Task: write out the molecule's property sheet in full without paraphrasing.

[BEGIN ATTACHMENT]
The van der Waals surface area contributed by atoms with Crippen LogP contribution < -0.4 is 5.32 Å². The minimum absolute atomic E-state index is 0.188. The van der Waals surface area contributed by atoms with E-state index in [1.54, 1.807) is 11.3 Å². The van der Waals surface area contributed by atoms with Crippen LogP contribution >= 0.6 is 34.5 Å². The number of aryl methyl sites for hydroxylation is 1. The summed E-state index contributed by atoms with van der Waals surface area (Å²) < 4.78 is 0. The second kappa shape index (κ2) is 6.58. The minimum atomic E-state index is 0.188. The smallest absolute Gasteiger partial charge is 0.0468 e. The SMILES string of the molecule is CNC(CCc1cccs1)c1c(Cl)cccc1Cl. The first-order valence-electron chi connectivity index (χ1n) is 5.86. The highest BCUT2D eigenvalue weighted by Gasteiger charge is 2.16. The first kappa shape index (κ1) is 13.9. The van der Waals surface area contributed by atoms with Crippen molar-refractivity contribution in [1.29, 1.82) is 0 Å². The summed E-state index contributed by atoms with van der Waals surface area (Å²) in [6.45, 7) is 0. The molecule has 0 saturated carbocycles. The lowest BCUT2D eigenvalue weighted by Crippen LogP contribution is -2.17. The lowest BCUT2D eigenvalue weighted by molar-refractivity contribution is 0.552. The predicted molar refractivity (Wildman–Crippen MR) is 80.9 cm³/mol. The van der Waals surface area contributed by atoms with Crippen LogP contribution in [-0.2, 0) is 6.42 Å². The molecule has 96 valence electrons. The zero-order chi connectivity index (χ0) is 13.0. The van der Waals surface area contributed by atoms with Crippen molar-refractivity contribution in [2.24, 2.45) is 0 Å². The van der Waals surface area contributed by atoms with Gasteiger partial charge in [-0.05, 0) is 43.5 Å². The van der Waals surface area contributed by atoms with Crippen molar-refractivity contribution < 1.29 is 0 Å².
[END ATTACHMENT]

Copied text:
The van der Waals surface area contributed by atoms with Crippen LogP contribution < -0.4 is 5.32 Å². The minimum absolute atomic E-state index is 0.188. The van der Waals surface area contributed by atoms with E-state index in [1.54, 1.807) is 11.3 Å². The van der Waals surface area contributed by atoms with Crippen LogP contribution >= 0.6 is 34.5 Å². The number of aryl methyl sites for hydroxylation is 1. The summed E-state index contributed by atoms with van der Waals surface area (Å²) < 4.78 is 0. The second kappa shape index (κ2) is 6.58. The minimum atomic E-state index is 0.188. The smallest absolute Gasteiger partial charge is 0.0468 e. The SMILES string of the molecule is CNC(CCc1cccs1)c1c(Cl)cccc1Cl. The first-order valence-electron chi connectivity index (χ1n) is 5.86. The highest BCUT2D eigenvalue weighted by Gasteiger charge is 2.16. The first kappa shape index (κ1) is 13.9. The van der Waals surface area contributed by atoms with Crippen molar-refractivity contribution in [1.29, 1.82) is 0 Å². The summed E-state index contributed by atoms with van der Waals surface area (Å²) in [6.45, 7) is 0. The molecule has 0 saturated carbocycles. The lowest BCUT2D eigenvalue weighted by Crippen LogP contribution is -2.17. The lowest BCUT2D eigenvalue weighted by molar-refractivity contribution is 0.552. The predicted molar refractivity (Wildman–Crippen MR) is 80.9 cm³/mol. The van der Waals surface area contributed by atoms with Crippen LogP contribution in [-0.2, 0) is 6.42 Å². The molecule has 96 valence electrons. The zero-order chi connectivity index (χ0) is 13.0. The van der Waals surface area contributed by atoms with Crippen molar-refractivity contribution in [2.24, 2.45) is 0 Å². The van der Waals surface area contributed by atoms with Gasteiger partial charge in [-0.05, 0) is 43.5 Å². The van der Waals surface area contributed by atoms with Crippen molar-refractivity contribution < 1.29 is 0 Å².